An estimated $3.1 billion in redeemed loyalty points are deemed to be fraudulent, according to the Loyalty Security Association. Yet half of all merchants say program fraud protection is a low priority. Mix the two, and we have a rise in loyalty program pillaging. Here’s how to spot a points pirate, and protect your brand’s reputation.
By: Jenn McMillen
Reward Points are Treasure, and Treasure Gets Stolen
Therefore, guess what? Loyalty program points are being plundered, at epidemic rates.
The spate of smash-and-grab thefts in Los Angeles may be grabbing headlines (with $25,000 in designer purses stolen from Nordstrom, how could it not?). However, loyalty reward theft represents a far more insidious theft, and it’s taking place right under your nose.
From 2018 to 2019, the most recent year for available data, loyalty program fraud rose 89%. This should surprise no one. Loyalty points have monetary value, and there are $48 trillion worth of unspent points out there – often unwatched and forgotten, as nearly half (45%) of reward program members are inactive. (In the U.S. alone, program members are sitting on more than $140 billion worth of unused rewards points, according to data from Gartner.)
Considering that only $3.1 billion of that $48 billion in unspent treasure is stolen, there’s a lot of untapped opportunity out there for scammers.
Oh, the Many Kinds of Rewards Fraud
Despite the rise of reward program fraud, 42% of merchants say they do not have the skills, and nearly 50% do not have the resources, to prevent it. Scammers, meanwhile, are honing their reward-robbing skills.
Loyalty program fraud takes a few forms. It occurs when a hacker tunnels into someone’s rewards program, when a scammer creates a shell program designed to steal consumer information, or it can be perpetrated by consumers using dishonest practices to gain points. Generally, these schemes fall into one of four categories:
Account pirating. These are hacks in which the perpetrator breaks into an account, usually by using a member’s stolen personal identification number (thanks, dark net) or via an automated cyber-attack (like a phishing email). Such “credential stuffing” – cyberattacks in which lists of user names, email addresses and passwords are the booty – reached a staggering 100 billion from 2018 to 2020, according to cloud-computing provider Akamai Technologies. Once inside, the thief can raid the reward points, redeeming them for money or transferring them to another account. Arrrrgh!
Knock-off accounts. You won’t find these fake accounts selling off of a curbside card table or out of the back of a van, but they are virtually the same as that faux Louis Vuitton handbag your aunt carries. The fraudster creates bogus accounts, often using stolen identities, and then accrues points, transfers them to other accounts in the portfolio, redeems them and even sells them. A hacker may even trade points for a tangible reward and then sell it. Untraceable gift cards are evidently a popular item.
Transactional looting. An offspring of account pirating, transactional fraud takes place when point pirates steal information from the loyalty members’ credit card accounts, digital wallets or other payment methods linked to their memberships. They then go to town making transactions they won’t have to pay for, gaining more points they can quickly redeem in the process. Many also sell this information on the dark net (contributing to the aforementioned credential stuffing, detailed under “account pirating”).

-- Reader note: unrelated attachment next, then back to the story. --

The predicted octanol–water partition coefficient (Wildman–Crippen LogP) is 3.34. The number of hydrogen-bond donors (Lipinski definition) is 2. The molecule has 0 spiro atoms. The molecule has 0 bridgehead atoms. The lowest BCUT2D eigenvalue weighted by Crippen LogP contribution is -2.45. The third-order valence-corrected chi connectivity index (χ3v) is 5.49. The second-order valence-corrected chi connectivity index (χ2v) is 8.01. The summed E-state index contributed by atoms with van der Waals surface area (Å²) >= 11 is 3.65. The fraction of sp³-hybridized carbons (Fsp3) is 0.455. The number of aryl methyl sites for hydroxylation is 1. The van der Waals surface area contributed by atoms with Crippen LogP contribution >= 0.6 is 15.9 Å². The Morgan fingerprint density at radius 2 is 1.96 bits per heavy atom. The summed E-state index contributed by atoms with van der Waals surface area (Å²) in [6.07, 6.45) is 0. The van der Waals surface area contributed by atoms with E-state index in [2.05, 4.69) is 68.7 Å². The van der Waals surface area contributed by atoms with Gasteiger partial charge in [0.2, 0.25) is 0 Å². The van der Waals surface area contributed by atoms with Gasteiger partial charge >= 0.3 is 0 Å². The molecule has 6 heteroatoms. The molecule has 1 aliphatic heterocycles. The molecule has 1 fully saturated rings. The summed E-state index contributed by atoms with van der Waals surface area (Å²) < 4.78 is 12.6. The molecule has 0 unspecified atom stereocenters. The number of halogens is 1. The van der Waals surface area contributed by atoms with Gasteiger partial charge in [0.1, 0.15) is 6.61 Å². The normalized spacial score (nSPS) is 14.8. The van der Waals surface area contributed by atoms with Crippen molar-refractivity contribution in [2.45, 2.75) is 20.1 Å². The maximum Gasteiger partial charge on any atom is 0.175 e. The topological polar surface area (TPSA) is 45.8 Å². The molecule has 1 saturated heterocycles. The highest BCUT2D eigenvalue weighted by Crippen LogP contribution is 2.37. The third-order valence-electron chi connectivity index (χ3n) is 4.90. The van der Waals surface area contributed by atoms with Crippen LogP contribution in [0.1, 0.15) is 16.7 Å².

Breaking policy. This is a practice that tragically may be performed by legitimate loyalty members. They seek and take advantage of loopholes in the policy, or weaknesses in the platform, such as signing up for many credit cards that are linked to the same rewards initiative or booking a hotel room for a friend (who pays) in order to gain the points. Sometimes the user may not see this as a nefarious act – giving coupons or promotional codes to friends and family is sharing! But as the rewards operator, you pay. The one upside is the recipient may like the offer and enroll in your program.
How to Put a Points Pirate in the Crosshairs
Spotting a scam requires detecting sudden, notable irregularities in an account or group of accounts. That level of detection requires monitoring.
If you are among the 50% of organizations that don’t have the resources, hire a company that does. Some payment protection companies, such as Forter, offer account protection to block fakes, policy abuse prevention and multi-authentication services (think text codes). In my opinion, multi-factor authentication should be the standard, as well as automated emails to remind members to change their passwords every six months.
If you believe your program is the target of a scam, seek help from organizations such as the Loyalty Security Association, your state attorneys general or the Federal Trade Commission. And act now – $3 billion in reward points can buy a lot; it’s what Kanye West estimated his worth to be in 2020, according to Forbes.com. Unstopped, such theft can cause significant material loss to a company. Reward program plundering has emerged from petty theft to organized crime for a reason.
Jenn McMillen, nationally renowned as the architect of GameStop’s PowerUp Rewards, is Founder and Chief Accelerant of Incendio, a firm that builds and fixes marketing, consumer engagement, loyalty and CRM programs. Incendio provides a nimble, flexible and technology-agnostic approach without the big-agency cost structure and is a trusted partner of some of the biggest brands in the U.S.
Recommended Read: Four Degrees of Loyalty Fraud